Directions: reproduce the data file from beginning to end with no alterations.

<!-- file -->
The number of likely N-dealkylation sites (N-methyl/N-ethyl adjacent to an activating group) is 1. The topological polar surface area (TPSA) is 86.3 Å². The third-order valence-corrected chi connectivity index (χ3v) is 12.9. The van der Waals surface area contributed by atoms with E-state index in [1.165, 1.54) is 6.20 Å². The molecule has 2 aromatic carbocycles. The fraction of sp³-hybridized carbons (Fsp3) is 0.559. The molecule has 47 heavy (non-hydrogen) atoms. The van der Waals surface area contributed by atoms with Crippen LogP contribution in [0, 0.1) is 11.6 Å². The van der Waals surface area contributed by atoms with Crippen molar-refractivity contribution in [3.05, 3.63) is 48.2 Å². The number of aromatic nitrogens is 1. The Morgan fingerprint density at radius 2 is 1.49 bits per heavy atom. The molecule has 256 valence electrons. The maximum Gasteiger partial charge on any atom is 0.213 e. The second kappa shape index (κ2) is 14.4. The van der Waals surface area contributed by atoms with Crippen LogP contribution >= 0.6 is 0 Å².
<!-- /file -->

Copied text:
The number of likely N-dealkylation sites (N-methyl/N-ethyl adjacent to an activating group) is 1. The topological polar surface area (TPSA) is 86.3 Å². The third-order valence-corrected chi connectivity index (χ3v) is 12.9. The van der Waals surface area contributed by atoms with E-state index in [1.165, 1.54) is 6.20 Å². The molecule has 2 aromatic carbocycles. The fraction of sp³-hybridized carbons (Fsp3) is 0.559. The molecule has 47 heavy (non-hydrogen) atoms. The van der Waals surface area contributed by atoms with Crippen LogP contribution in [0, 0.1) is 11.6 Å². The van der Waals surface area contributed by atoms with Crippen molar-refractivity contribution in [3.05, 3.63) is 48.2 Å². The number of aromatic nitrogens is 1. The Morgan fingerprint density at radius 2 is 1.49 bits per heavy atom. The molecule has 256 valence electrons. The maximum Gasteiger partial charge on any atom is 0.213 e. The second kappa shape index (κ2) is 14.4. The van der Waals surface area contributed by atoms with Crippen LogP contribution >= 0.6 is 0 Å².